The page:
Dr. Angela M. Eikenberry is the David C. Scott Diamond Alumni Professor of Public Affairs in the School of Public Administration at the University of Nebraska at Omaha (UNO). Her research focuses on the social, economic and political roles philanthropy, voluntary associations, and nonprofit organizations in democratic governance. It has been featured in the U.S. on National Public Radio’s All Things Considered, Stanford Social Innovation Review, and several other scholarly and popular press venues. Her book, Giving Circles: Philanthropy, Voluntary Association, Democracy (Indiana University Press) won CASE’s 2010 John Grenzebach Research Award for Outstanding Research in Philanthropy. She also won the UNO College of Public Affairs and Community Service Teaching Award in 2011 and the UNO University-wide Award for Distinguished Research or Creative Activity in 2016. In addition, she was awarded a 2014-2015 Fulbright Scholar Award to conduct research on giving circles in the UK, affiliated with the University of Birmingham’s Third Sector Research Center.
Dr. Eikenberry is lead advisor for the Masters of Public Administration Nonprofit Concentration in the UNO School of Public Administration—the program is ranked #12 in the country by U.S. News & World Report. She is also a member of the editorial boards for the Nonprofit and Voluntary Sector Quarterly, Voluntas, Administrative Theory & Praxis, and the Journal and Public and Nonprofit Affairs and helped start the Critical Perspectives common interest group in the Association for Research on Nonprofit Organizations and Voluntary Action (ARNOVA).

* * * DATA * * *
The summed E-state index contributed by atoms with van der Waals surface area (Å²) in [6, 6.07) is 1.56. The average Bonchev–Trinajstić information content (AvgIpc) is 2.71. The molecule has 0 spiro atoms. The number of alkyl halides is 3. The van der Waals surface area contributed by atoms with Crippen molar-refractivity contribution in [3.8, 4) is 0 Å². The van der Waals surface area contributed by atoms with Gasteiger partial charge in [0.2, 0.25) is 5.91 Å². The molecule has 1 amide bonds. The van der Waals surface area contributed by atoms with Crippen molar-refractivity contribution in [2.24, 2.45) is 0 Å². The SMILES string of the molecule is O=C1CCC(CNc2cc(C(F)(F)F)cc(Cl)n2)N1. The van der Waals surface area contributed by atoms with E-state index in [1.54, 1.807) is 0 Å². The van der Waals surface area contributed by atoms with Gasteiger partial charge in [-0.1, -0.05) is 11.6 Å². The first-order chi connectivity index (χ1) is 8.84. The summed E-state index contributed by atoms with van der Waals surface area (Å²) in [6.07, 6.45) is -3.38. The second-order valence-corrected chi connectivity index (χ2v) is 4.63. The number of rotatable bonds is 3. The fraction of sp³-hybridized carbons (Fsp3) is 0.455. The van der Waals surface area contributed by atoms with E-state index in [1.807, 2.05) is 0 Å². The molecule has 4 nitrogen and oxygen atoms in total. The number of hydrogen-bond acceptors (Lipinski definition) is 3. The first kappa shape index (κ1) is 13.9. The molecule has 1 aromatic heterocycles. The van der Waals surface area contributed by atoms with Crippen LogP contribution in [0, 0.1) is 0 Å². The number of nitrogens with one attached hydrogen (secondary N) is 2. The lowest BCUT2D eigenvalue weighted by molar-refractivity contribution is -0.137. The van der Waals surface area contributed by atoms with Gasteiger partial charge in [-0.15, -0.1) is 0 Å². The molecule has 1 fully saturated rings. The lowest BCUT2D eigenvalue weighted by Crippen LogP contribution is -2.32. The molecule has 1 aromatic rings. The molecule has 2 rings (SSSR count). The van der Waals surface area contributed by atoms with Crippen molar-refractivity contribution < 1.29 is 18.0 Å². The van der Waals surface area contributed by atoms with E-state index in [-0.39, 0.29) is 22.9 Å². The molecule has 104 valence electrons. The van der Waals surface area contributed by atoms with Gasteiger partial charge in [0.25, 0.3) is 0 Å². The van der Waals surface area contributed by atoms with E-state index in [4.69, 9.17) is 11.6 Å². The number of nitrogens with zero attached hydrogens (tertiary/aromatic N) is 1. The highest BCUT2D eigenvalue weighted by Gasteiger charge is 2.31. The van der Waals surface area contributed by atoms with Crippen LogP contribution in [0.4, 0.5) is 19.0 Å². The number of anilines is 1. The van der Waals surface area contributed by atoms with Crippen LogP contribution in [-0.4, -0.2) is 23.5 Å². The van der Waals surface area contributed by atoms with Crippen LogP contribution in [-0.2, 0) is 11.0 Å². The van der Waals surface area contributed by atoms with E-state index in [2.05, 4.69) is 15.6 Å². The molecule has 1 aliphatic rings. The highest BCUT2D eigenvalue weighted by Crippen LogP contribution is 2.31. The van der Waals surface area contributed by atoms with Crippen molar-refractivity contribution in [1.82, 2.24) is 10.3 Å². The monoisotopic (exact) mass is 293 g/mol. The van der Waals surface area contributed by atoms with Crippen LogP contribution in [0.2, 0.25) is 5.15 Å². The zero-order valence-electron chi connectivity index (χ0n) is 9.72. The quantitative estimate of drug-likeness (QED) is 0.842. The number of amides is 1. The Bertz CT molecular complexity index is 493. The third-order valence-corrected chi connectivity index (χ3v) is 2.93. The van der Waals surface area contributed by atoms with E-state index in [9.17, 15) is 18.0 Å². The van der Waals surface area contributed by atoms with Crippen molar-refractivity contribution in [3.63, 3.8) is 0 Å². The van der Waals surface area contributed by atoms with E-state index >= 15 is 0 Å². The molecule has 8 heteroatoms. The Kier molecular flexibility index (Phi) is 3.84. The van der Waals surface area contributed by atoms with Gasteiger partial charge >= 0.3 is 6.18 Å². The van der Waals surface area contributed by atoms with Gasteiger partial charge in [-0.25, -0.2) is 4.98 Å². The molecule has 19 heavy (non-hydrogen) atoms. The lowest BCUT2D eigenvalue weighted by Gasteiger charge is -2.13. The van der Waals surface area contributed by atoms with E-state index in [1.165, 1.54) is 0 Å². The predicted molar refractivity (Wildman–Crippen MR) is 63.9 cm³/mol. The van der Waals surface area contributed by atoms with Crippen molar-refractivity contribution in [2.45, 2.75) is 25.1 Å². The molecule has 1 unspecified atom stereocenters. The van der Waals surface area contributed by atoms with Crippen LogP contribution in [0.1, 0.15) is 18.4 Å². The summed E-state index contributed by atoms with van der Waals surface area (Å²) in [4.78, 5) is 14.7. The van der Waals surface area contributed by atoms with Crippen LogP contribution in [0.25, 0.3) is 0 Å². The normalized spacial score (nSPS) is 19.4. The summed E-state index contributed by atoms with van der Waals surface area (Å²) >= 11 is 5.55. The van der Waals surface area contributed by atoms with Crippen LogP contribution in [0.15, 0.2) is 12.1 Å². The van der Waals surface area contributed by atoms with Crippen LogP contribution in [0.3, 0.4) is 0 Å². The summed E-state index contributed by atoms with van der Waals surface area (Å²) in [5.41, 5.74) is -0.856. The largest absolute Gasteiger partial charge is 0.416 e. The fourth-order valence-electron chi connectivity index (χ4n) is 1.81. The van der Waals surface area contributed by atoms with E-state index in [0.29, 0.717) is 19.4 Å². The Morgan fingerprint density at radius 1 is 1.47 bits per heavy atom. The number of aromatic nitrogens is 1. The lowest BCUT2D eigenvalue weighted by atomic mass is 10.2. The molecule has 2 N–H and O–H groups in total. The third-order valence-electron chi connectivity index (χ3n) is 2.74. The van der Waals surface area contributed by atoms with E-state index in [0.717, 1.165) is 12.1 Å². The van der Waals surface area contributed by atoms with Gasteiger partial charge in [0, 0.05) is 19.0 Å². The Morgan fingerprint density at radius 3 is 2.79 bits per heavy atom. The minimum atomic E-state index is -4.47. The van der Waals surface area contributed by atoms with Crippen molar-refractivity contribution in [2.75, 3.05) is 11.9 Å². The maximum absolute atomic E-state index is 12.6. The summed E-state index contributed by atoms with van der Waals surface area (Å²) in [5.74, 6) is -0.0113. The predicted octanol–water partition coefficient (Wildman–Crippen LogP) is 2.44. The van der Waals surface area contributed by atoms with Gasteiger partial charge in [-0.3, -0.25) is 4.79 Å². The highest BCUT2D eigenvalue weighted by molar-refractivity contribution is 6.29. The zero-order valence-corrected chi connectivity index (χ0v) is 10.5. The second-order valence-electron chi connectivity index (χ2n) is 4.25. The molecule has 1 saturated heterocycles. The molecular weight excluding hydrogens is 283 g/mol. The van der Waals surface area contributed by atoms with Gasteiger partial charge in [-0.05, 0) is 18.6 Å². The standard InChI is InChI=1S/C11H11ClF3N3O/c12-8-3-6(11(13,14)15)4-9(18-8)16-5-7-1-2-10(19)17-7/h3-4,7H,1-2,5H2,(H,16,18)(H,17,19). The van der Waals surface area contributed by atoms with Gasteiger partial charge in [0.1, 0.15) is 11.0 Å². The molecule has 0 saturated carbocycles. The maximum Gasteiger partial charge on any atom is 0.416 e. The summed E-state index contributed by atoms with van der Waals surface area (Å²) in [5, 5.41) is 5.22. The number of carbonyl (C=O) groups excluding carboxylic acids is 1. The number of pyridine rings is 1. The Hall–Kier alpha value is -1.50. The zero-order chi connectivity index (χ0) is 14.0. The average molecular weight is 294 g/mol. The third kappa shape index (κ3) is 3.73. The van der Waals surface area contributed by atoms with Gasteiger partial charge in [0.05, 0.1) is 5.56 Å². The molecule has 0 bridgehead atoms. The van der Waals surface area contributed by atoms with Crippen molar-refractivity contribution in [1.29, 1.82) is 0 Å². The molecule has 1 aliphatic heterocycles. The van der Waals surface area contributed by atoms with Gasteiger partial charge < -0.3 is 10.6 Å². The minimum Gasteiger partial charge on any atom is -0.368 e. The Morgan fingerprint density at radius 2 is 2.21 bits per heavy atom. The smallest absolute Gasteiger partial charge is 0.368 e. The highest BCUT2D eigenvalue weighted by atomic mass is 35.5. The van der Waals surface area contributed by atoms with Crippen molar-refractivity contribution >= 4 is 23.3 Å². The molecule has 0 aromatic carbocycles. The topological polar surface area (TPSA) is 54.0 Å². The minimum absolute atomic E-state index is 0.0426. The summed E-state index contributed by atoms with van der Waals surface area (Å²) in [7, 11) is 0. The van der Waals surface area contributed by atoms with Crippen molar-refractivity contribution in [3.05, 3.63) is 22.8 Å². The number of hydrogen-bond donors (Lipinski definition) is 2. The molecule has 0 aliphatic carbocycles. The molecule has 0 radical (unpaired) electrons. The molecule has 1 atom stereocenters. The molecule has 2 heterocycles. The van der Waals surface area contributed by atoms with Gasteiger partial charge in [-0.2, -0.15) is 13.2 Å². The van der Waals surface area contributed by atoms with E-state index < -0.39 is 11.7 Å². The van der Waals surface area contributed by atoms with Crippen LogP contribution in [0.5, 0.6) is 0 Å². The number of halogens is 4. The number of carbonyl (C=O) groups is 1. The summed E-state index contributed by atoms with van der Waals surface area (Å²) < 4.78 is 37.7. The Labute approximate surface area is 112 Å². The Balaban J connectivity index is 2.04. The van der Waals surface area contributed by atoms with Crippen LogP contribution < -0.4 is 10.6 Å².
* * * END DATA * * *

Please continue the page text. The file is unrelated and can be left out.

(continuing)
Key topics: Giving circles and collaborative giving; The marketization of nonprofit/ nongovernmental organizations and philanthropy and Critical perspectives on philanthropy and volunteerism.
Professor, School of Public Administration at the University of Nebraska at Omaha
Associate Professor (2010-2015, UNO; Assistant Professor (2007-2010), UNO;
Assistant Professor (2005-2007), Virginia Tech
Giving Circles and the Democratization of Philanthropy
(2005; supervisors: Profs Richard C. Box, Christine Reed, Gary Marshall and Ann Coyne)
Ph.D. School of Public Administration (2005), University of Nebraska at Omaha.
Masters Public Administration (1998), University of Nebraska at Omaha.
29 scientific publications
Google Scholar: 1,708; H-Index 17; I-10 index 19